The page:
In Iceland, Skjár einn has aired the show in various slots, including Saturday evening.

The show currently airs daily at 3am in the United Kingdom on the Living Channel and on late Saturday evenings in Finland and northern parts of Estonia on Finnish YLE TV2.

In Spain it airs daily on Sony Entertainment España.

Da Vinci's City Hall and TV movies

In Canada, the new spinoff series, Da Vinci's City Hall, premiered on 25 October 2005. However, after airing a complete first season of 13 episodes, the CBC cancelled the program.

In the U.S., Da Vinci's City Hall airs as part of the Da Vinci's Inquest rerun package, regarded as the eighth season of the series (even using the titles from the last three seasons of Inquest instead of the titles for City Hall). City Hall debuted in the U.S. on Superstation WGN on April 27, 2007, and released into national syndication to local stations, also as part of Da Vinci's Inquest, on November 4, 2007.

A TV movie following up on the two series, The Quality of Life, aired on CBC on June 14, 2008.[1]

Cast

Recurring characters

Format

Da Vinci's Inquest is notable for its unconventional story formats. Unlike most crime dramas, many crimes on Da Vinci's Inquest aren't clearly explained, and some aren't even solved. Many of the show's fans hail this characteristic as one of its finest qualities. Also unusual is its handling of story arcs. Some story arcs span the length of one or more season, but aren't touched on at all in some episodes within that season. Story arcs include Da Vinci's struggles with his ex-wife and daughter, Leo Shannon struggling to care for his mentally ill wife, the relocation of a mental hospital's cemetery and the intrigue that follows, and Da Vinci's quest to establish a red light district and safe injection site to protect the sex workers and drug addicts of Vancouver. In Internet fandom, the plot line following Mick Leary's descent into depression after a female constable infatuated with him commits suicide is often considered one of the most powerful and best-written arcs in the entire series by many fans.[citation needed]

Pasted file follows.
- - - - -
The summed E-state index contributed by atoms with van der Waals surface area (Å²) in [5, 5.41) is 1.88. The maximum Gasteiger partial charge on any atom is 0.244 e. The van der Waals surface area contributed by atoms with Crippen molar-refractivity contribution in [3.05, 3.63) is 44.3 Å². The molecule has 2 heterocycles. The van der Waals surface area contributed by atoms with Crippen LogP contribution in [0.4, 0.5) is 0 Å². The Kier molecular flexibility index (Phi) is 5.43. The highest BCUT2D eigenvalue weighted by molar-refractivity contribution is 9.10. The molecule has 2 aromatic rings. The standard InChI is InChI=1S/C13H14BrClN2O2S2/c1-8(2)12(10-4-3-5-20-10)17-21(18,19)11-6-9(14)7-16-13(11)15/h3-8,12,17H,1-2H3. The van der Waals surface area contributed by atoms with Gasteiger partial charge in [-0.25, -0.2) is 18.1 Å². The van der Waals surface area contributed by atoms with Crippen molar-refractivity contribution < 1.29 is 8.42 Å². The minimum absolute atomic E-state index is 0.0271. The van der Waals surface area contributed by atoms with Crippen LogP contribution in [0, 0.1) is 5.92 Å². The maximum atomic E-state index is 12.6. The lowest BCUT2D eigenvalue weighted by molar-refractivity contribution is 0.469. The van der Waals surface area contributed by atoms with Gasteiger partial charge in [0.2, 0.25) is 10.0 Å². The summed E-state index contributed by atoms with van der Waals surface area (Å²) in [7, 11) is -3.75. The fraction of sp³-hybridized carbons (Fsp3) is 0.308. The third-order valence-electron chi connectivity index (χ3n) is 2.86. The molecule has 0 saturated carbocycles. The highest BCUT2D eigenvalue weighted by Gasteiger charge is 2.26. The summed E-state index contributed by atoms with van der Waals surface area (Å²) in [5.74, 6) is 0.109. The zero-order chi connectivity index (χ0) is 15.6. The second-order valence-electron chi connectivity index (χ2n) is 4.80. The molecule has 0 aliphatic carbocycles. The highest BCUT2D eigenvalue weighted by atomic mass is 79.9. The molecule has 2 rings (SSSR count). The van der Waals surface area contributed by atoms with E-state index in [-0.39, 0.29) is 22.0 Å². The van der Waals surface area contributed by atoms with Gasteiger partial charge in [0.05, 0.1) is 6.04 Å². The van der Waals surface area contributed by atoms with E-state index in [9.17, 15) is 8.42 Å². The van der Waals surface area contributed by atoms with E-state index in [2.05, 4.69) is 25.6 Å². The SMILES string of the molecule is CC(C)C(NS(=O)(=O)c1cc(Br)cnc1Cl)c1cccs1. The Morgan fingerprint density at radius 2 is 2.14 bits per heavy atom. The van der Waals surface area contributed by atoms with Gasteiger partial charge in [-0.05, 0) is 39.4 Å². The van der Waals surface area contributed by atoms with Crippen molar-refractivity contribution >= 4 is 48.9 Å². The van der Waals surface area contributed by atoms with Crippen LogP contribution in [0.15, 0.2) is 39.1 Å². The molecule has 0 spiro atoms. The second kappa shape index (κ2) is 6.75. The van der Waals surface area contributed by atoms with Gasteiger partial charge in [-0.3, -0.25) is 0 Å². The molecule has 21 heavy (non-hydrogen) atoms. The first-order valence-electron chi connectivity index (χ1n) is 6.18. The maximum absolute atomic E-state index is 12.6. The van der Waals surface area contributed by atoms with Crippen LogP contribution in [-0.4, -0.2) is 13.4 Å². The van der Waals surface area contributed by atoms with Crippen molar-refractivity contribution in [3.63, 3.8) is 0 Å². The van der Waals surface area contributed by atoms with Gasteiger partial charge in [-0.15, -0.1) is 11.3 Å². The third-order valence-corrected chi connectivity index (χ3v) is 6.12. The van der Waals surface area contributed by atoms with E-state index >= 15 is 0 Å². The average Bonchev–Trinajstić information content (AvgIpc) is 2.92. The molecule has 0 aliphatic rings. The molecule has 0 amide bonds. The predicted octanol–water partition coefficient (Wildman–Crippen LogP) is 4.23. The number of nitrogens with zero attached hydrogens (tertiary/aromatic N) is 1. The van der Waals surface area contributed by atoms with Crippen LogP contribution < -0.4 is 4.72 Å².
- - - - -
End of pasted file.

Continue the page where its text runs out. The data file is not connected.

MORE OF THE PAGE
Episode guide

DVD release

Season 1 (1998–1999)

On 15 December 2006, TVShowsOnDVD.com announced that Acorn Media has made plans to release the complete first season on DVD. It contains all 13 episodes on 4 discs for US$59.99 in the US and CA$68.95 in Canada. The set was released February 27, 2007[2]

The first season was also released by Alliance Atlantis in Canada in October 2003. That version lacks closed captioning. The Acorn Media release contains closed captioning on the episodes.

Season 2 (1999–2000)

The second season was released on November 13, 2007 on Amazon.com[3]. Special features include behind-the-scenes footage and an interview with series creator Chris Haddock. However it does not contain the original series intro. Also the french language version was dubbed in France, not in Québec.

Season 3 (2000–2001)

The third season was released on June 10, 2008.[4] Acorn Media announced special features would include two behind-the-scenes featurettes, photo gallery, cast filmographies, and creator biography.[5]

Seasons 4–7 (????)

Acorn has no plans to release the remaining seasons on grounds of poor sales; however, there is currently a petition to ask them to do so.

See also

References

External links